Patience pays off for Penn State's Bill Belton
It took 22 months, but Bill Belton's transition to running back finally is complete.
All it took was a little patience.
Four days after delivering Penn State's first 200-yard rushing performance in 11 years, Belton acknowledged Wednesday that switching positions upon the arrival of coach Bill O'Brien in January 2012 “wasn't easy.”
Though he was a receiver during his freshman season and a quarterback and defensive back in high school, Belton wasn't going to balk at the wishes of his new coaches.
“It was something that was going to help the team, so I was all for it, no questions asked,” Belton said. “(But) things took some time. Things didn't go as well as I thought they would that first year. But everything's worked out.”
Belton, at last, appears firmly entrenched as the Nittany Lions' featured back heading into Saturday's noon game at Minnesota (7-2, 3-2). Belton has had 85 carries for 384 yards and two touchdowns (averages of 28.3 carries and 128 yards) over the past three outings.
“It takes a while when you move from receiver to running back,” O'Brien said. “He's a much better running back now than he was at any point last year.”
Penn State's previous coaching staff searched for ways to take advantage of Belton's athleticism. He returned kicks initially before lining up in the wildcat after Tom Bradley was named interim coach.
O'Brien refused to watch prior tape on any of the Nittany Lions' current players before he first watched them work out, preferring a clean slate instead. Belton caught his eye.
“I saw a kid that was 5-11, 190 pounds, a thick-looking guy,” O'Brien said. “I said, ‘What position is he?' They said he was a slot receiver and a wildcat quarterback. I think I said that, looking at our running back situation at that time, ‘Why don't we try him at running back?' ”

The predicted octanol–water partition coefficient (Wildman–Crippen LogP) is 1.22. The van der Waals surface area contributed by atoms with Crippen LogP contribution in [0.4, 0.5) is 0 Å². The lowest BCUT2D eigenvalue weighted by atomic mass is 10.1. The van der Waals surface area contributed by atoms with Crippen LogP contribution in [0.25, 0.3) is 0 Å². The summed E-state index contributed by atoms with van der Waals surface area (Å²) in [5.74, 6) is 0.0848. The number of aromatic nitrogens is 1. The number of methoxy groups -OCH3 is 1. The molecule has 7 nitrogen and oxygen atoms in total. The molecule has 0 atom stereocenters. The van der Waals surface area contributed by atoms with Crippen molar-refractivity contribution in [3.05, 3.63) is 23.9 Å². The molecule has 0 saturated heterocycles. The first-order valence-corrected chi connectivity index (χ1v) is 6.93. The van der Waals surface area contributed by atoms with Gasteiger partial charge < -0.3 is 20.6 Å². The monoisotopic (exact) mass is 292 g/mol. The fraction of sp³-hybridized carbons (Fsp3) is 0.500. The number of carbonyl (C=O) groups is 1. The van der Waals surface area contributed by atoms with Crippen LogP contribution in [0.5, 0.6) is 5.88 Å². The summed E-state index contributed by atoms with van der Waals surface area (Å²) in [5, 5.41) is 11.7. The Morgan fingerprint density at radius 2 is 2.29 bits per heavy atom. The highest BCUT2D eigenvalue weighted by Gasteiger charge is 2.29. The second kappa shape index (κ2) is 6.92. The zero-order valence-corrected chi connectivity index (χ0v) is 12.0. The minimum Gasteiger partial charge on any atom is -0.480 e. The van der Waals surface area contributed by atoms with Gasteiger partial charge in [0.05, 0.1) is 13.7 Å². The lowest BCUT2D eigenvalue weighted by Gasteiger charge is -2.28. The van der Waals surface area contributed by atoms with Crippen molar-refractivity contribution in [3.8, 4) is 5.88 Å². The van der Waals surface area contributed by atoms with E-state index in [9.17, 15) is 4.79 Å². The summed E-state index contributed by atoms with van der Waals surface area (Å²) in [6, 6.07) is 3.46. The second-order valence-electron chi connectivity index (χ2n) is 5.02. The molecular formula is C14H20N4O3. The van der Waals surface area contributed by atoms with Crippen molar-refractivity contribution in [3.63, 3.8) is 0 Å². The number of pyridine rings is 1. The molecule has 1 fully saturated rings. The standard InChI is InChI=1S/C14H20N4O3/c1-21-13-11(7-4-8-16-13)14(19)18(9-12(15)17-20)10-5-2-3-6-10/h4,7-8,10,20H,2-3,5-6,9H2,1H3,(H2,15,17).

O'Brien repeatedly gushed about Belton at multiple opportunities as the 2012 season approached. In the opener against Ohio, Belton had the look of fulfilling his coach's expectations; he scored a touchdown in the first quarter and gained 66 yards on 16 touches.
But a high-ankle sprain suffered in the second half kept him out of the ensuing three games, affected him physically the remainder of the season and derailed the momentum he was getting in assimilating into the rhythm of being a running back.
Zach Zwinak emerged and gained 1,000 yards in the equivalent of nine games. He entered this season as the unquestioned starter.
Falling, in effect, to second string didn't take away from Belton's offseason work on improving certain skills specific to running backs: instincts, footwork, cutting technique.
“And being more patient in the running game,” Belton said, referring to the almost-unteachable ability to wait for the line to open a hole.
“He's much more patient now.” O'Brien said.